© 1941 Mercury Productions

Citizen Kane (1941)

Citizen Kane is one of the films I hold in the same group as Hitchcock’s Vertigo, George Cukor’s Gaslight, and to a lesser extent All About Eve, that I come back to every year and a half or so and view once more because it is comforting to return to something I know well, and also because I think it keeps me sharp as a movie viewer. The problem is, now that I have started this blog it is very difficult to know what to write about these films that have literally had volumes written about them. And Citizen Kane is the most written about of all.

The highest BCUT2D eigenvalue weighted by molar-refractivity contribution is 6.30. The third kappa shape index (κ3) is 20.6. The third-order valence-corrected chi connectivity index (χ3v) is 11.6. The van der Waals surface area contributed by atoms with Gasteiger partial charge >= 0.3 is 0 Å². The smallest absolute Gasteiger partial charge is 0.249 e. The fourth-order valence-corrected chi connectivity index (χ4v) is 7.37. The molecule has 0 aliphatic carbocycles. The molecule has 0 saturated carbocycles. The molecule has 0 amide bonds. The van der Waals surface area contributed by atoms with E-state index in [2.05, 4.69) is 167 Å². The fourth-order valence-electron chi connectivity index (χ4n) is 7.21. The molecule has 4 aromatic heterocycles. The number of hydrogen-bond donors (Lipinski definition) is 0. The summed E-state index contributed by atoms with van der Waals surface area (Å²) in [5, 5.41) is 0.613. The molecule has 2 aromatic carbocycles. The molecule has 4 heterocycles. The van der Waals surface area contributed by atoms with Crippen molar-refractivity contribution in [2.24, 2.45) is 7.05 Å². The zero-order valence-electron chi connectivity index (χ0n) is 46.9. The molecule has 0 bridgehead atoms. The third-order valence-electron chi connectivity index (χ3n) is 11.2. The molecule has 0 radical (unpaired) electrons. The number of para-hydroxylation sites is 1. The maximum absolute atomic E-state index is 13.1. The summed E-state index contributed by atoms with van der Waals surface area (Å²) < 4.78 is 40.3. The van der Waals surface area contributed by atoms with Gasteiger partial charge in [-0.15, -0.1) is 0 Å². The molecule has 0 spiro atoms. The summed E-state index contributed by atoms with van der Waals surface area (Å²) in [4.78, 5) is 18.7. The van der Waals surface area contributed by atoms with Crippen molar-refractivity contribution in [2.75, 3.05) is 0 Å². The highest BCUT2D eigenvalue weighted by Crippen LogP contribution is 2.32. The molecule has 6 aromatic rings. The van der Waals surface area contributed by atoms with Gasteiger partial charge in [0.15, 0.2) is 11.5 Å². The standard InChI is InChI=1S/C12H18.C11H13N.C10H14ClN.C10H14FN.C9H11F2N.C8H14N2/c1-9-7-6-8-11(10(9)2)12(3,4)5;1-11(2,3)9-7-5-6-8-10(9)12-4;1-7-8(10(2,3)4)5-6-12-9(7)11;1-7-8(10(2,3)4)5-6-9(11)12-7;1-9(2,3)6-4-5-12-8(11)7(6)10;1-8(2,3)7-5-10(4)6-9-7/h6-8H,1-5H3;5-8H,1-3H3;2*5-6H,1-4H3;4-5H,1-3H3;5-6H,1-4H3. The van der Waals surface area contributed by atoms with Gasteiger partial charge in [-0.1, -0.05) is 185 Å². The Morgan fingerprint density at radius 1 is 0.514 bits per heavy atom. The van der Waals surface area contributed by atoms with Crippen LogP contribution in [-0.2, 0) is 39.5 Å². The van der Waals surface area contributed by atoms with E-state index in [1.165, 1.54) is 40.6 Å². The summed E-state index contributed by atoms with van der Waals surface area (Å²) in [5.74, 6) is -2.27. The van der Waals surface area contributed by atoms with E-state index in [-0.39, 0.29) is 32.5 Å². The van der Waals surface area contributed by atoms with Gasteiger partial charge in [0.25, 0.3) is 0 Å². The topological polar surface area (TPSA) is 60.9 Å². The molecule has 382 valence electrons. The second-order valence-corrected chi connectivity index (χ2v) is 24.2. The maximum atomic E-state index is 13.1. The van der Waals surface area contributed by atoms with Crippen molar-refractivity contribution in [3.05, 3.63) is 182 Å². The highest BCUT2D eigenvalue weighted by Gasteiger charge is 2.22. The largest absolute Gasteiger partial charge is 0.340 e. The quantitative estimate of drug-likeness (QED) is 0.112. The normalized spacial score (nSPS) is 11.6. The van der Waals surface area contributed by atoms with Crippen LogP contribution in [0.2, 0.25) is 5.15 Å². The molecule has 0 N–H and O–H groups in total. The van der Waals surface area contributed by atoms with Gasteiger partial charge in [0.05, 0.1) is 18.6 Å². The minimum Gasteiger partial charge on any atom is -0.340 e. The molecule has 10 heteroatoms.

Yes, it is all true. Everything every written or said about Citizen Kane in every book and every Film 101 class is true. It is the greatest American film ever made. It is the greatest film ever made.  It was the first to successfully bring together all of the elements of cinematic storytelling up to that point, and also invented scores of new techniques. But behind all of the expressionistic camera angles, bravado montages and clever editing transitions, there is a deeply sad and lonely story. It is impossible to watch some of the scenes, such as Kane destroying the bedroom of his second wife who has left him all alone, without feeling sad. The technical brilliance is still something that impresses me, and I find watching Citizen Kane a real emotional workout every time I come back to it. The same is not really true of All About Eve or Gaslight. Vertigo is another story altogether, and I consider it my favorite film of all time while at the same time agreeing with the claim that Citizen Kane is the greatest film ever made.

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